PyQwt is released under the terms of the GNU General Public License with
exceptions for use with the non-free versions Qt and PyQt.
Version 3, March 2006
PyQwt is free software; you can redistribute it and/or modify it under
the terms of the GNU General Public License as published by the Free
Software Foundation; either version 2 of the License, or (at your option)
any later version.
PyQwt is distributed in the hope that it will be useful, but WITHOUT ANY
WARRANTY; without even the implied warranty of MERCHANTABILITY or FITNESS
FOR A PARTICULAR PURPOSE. See the GNU General Public License for more
You should have received a copy of the GNU General Public License along
with PyQwt; if not, write to the Free Software Foundation, Inc.,
51 Franklin Street, Fifth Floor, Boston, MA 02110-1301, USA.
In addition, as a special exception, Gerard Vermeulen gives permission
to link PyQwt dynamically with non-free versions of Qt and PyQt,
and to distribute PyQwt in this form, provided that equally powerful
versions of Qt and PyQt have been released under the terms of the GNU
General Public License.
If PyQwt is dynamically linked with non-free versions of Qt and PyQt,
PyQwt becomes a free plug-in for a non-free program.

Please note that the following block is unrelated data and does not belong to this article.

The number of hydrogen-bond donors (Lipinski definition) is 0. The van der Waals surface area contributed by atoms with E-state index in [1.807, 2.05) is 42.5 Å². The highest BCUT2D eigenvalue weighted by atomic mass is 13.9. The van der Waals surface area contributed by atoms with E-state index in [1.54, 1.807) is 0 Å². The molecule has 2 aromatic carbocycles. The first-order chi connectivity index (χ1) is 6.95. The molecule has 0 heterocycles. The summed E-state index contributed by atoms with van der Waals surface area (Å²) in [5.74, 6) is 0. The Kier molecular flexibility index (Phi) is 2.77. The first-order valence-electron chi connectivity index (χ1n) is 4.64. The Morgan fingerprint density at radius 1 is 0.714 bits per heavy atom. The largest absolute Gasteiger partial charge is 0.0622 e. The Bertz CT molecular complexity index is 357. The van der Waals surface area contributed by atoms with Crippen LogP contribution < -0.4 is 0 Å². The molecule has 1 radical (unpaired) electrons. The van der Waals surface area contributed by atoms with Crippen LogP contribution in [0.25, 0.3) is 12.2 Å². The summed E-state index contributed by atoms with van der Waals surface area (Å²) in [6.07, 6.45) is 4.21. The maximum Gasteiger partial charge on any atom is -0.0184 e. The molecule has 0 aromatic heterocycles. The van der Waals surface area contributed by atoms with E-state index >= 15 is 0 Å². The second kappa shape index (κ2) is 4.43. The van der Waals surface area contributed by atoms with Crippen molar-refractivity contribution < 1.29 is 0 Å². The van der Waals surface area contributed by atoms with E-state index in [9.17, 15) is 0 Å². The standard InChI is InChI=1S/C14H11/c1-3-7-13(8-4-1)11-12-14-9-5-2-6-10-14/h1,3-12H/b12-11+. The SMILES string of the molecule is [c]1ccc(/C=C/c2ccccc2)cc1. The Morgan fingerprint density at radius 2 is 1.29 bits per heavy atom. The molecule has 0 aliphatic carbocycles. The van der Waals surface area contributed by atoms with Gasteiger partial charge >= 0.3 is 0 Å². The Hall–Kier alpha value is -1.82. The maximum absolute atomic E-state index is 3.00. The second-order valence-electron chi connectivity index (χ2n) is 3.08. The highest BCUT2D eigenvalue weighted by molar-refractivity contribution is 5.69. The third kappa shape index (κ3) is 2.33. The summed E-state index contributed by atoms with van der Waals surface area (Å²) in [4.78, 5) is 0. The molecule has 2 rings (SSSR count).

Why a special license?
The GPL license covering PyQt and therefore Qt does not allow to release
PyQwt under a lesser free license, such as the LGPL.
The PyQwt license does not preclude the use of PyQwt in projects containing
The exception in the license is inspired by the
GNU GPL FAQ.
Can I use the GPL for a plug-in for a non-free program?
If the program uses fork and exec to invoke plug-ins, then the plug-ins
are separate programs, so the license for the main program makes no
requirements for them. So you can use the GPL for a plug-in, and there are
no special requirements.
If the program dynamically links plug-ins, and they make function calls
to each other and share data structures, we believe they form a single
program, so plug-ins must be treated as extensions to the main program.
This means that linking the GPL-covered plug-in with the main program would
violate the GPL. However, you can resolve that legal problem by adding an
exception to your program's license which gives permission to link it with
the non-free main program.
For more details, see the question above that starts with, "I am writing
free software that uses a non-free library."
Distribution of a non-GPL-ed application containing a statically linked
PyQwt module is a violation of the GPL.
The licensing scheme for Qt and PyQt forbids me to release PyQwt under a
license allowing static linking to proprietary applications.